Tower residents returned to their dorms to find small hourglass timers attached to the walls of their showers. Installed by Amal Cheema ’17 and Jabree Ellis ’17, the shower timers are part of the effort to reduce water and energy usage on campus. Cheema and Ellis spent hours installing them in the hopes of substantially reducing Wellesley’s water waste.
Cheema, a residential assistant in Claflin, first saw the shower timers during a visit to Tufts University and was inspired to try a similar method at Wellesley. After discussing the idea with Ellis, the two then worked with Sharon Bort of the Office of Sustainability to contact the Class of ’57 Green Fund. The organization provides funds for projects, such as shower timer installation, to promote awareness of the college’s impact on the environment.
“The fact that Jabree and I are neither involved with an environmental organization goes to show how easy it is to make a sustainable change that you can come up with an idea and that you can apply to the amazing alumni fund and get the support from people who graduated from Wellesley but still want it to become a better microcosm of a world,” Cheema said.
The students researched the potential benefits of their idea and produced a 10 page outline to apply for the funding. Their research drew upon data from other colleges and universities such as Tufts University, Boston University, and Oberlin College, who have already proven that this tactic was effective in reducing their environmental impact.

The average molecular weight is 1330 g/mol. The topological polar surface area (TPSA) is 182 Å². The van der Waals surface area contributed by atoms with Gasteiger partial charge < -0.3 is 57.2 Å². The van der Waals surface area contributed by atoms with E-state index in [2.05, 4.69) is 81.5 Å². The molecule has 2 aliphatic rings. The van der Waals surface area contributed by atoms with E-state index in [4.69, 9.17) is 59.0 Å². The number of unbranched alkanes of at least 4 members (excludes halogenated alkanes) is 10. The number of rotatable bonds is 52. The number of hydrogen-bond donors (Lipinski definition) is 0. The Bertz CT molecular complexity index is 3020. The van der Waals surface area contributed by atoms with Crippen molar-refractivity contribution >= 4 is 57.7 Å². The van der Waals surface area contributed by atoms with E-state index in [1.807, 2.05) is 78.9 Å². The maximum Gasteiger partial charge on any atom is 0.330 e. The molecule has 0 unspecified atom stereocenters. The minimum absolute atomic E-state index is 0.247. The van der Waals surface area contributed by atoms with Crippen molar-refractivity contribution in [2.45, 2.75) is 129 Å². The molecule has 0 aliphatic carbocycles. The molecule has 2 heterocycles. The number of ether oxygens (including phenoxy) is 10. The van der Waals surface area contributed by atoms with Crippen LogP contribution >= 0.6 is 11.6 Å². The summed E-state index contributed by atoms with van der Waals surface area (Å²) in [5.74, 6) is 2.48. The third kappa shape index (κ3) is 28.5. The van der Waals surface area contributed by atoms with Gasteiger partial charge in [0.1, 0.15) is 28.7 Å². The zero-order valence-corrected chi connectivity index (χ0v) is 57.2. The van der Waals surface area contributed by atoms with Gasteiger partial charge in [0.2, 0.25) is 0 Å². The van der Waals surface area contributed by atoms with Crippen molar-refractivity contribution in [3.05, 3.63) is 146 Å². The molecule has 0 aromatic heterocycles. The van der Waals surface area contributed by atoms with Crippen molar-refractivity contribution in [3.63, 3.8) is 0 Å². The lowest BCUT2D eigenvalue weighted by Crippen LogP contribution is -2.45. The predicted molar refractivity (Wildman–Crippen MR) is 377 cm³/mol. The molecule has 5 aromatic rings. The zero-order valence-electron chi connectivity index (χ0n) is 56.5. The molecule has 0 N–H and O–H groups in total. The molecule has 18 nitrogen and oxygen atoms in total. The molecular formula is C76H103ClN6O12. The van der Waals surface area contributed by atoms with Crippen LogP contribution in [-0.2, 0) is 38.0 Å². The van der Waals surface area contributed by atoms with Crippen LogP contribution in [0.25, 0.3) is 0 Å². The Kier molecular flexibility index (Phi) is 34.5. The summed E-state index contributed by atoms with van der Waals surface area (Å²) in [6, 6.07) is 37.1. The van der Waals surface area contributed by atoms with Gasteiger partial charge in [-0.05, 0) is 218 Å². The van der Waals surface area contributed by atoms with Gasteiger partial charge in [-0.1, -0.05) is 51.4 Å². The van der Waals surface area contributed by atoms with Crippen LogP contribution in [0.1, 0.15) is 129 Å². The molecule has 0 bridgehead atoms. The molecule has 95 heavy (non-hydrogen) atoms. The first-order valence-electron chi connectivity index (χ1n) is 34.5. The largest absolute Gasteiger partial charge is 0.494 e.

Each hourglass timer, encased in a holder in order to place it in the shower, costs $2.19.
“If everyone cuts down their shower by like two minutes, within a day if people use the shower timers as we expect them to use them, the timers pay for themselves… I think that in regards to different implementations of saving water this is by far probably the cheapest means of saving water,” Ellis said.
Tower Complex will be the test site for the project and the only residential complex with the timers for the semester. The two students can monitor the project through information from surveys and student opinions, which they will then present to the board of the Green Fund. While there is no exact way to measure how much energy and water is saved, a survey can show how well the project is progressing. The survey, which will be sent to students in the Tower complex during the semester, will include questions such as whether students are actually using the shower timers and how much students’ average shower time has decreased since the installation of the timers. The students’ responses will also be used to look for any problems with the shower timers.
Both Cheema and Ellis do not foresee any major complaints that could stop them from continuing the project after this semester.
“For some people it might infringe on their ‘shower sovereignty’ but I think for the environment it’s worth it,” Cheema said.
Student responses in Severance are already showing that the shower timers are effective. “I think it’ll make people more aware… I haven’t gotten down to five [minutes] but I’ve definitely been thinking about it,” Catharine Hemp ’18 said.
“Over the course of the last three showers I have always tried to decrease the time… It’s kind of fun to know how fast of a shower you take and also to know that you’re saving water,” Maya Muldowney ’18 added.
If this pilot program proves to be successful in just the Tower Complex, Cheema and Ellis have long term goals for the project including installing shower timers throughout all residential halls. They hope that others will continue to support the project after they graduate.
Photo by Soojin Jeong ’17, Photography Editor